Some cancer surgeries are safe at community hospitals
Article first published online: 18 JUN 2010
Copyright © 2010 American Cancer Society
Volume 116, Issue 13, page 3076, 1 July 2010
How to Cite
Printz, C. (2010), Some cancer surgeries are safe at community hospitals. Cancer, 116: 3076. doi: 10.1002/cncr.25470
- Issue published online: 18 JUN 2010
- Article first published online: 18 JUN 2010
According to a study from Northwestern University's Feinberg School of Medicine in Chicago, Illinois, and the American College of Surgeons, low-risk cancer patients can undergo certain cancer surgeries at community hospitals and experience low rates of surgery related mortality.1
Thirteen cancer surgeries, including those for gastric and colon cancer, in younger patients with few pre-existing conditions had survival rates at community hospitals similar to those at cancer centers, the study concluded. However, high-risk patients or those who need complicated surgeries have a higher survival rate at specialized cancer centers. Such surgeries include those for pancreatic and esophageal cancer, which are among the most complicated. Patients are twice as likely to survive these surgeries at a specialized cancer center, which the study defined as a National Cancer Institute– designated comprehensive cancer center.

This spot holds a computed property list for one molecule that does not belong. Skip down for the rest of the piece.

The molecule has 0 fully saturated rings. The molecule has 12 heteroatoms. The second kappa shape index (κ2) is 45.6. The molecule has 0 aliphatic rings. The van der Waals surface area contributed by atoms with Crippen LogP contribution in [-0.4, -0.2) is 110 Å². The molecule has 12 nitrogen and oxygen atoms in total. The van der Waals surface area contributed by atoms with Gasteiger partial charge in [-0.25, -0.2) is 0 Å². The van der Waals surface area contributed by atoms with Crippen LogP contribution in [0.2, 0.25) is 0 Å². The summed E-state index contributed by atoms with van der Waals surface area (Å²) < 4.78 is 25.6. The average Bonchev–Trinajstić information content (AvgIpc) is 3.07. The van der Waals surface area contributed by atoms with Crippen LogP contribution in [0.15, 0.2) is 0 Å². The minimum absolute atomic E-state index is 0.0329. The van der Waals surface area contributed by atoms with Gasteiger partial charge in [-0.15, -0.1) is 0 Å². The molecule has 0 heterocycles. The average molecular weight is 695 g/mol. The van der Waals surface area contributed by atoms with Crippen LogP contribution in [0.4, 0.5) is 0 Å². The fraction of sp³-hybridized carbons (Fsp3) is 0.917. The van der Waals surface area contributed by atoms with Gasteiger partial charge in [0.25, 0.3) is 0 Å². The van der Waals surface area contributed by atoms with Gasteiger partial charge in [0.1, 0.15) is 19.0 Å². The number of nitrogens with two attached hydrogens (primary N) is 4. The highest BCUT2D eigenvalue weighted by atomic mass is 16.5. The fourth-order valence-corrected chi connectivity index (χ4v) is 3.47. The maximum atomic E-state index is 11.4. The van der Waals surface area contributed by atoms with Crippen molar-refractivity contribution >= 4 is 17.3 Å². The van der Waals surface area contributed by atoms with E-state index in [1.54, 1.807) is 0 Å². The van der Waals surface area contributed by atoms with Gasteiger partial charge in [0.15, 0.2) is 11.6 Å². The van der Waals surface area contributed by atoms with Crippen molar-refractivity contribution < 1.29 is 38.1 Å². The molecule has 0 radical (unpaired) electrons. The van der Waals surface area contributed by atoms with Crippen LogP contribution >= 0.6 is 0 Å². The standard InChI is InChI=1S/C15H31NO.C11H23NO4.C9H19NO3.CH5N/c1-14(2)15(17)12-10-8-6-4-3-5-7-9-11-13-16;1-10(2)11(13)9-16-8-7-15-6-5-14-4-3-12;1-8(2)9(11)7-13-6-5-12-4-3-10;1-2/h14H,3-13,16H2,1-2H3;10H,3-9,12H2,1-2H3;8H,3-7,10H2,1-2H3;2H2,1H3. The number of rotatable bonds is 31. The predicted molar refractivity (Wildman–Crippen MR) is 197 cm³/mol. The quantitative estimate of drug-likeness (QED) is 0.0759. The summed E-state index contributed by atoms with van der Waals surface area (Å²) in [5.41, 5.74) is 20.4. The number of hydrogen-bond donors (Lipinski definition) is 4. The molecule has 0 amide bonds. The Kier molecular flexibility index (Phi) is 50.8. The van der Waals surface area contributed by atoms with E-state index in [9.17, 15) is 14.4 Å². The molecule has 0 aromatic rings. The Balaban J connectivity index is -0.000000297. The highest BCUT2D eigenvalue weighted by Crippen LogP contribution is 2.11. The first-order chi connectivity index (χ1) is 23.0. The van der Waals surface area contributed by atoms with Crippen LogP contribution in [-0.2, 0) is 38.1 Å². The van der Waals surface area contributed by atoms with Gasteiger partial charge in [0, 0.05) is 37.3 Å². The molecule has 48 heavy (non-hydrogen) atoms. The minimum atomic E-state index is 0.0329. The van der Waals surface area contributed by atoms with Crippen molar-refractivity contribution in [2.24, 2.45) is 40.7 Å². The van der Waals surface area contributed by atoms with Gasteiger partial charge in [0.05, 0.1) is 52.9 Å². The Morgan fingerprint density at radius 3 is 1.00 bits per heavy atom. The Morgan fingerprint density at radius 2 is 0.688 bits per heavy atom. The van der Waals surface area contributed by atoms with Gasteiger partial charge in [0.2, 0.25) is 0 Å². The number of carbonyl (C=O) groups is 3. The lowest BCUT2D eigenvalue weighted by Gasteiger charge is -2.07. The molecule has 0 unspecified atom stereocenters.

The study did not examine long-term survival after surgery or other factors such as whether the surgery removed all of the cancer.
Patients may need to be referred to specialized centers for other reasons such as clinical trials, treatments, technology, and the care of experts available only in an academic medical center, says lead author Karl Bilimoria, MD, a surgery resident at the Feinberg School. The information provides new evidence for patients who cannot afford to travel to a high-volume center or who prefer to stay near family or with their original physicians, he notes.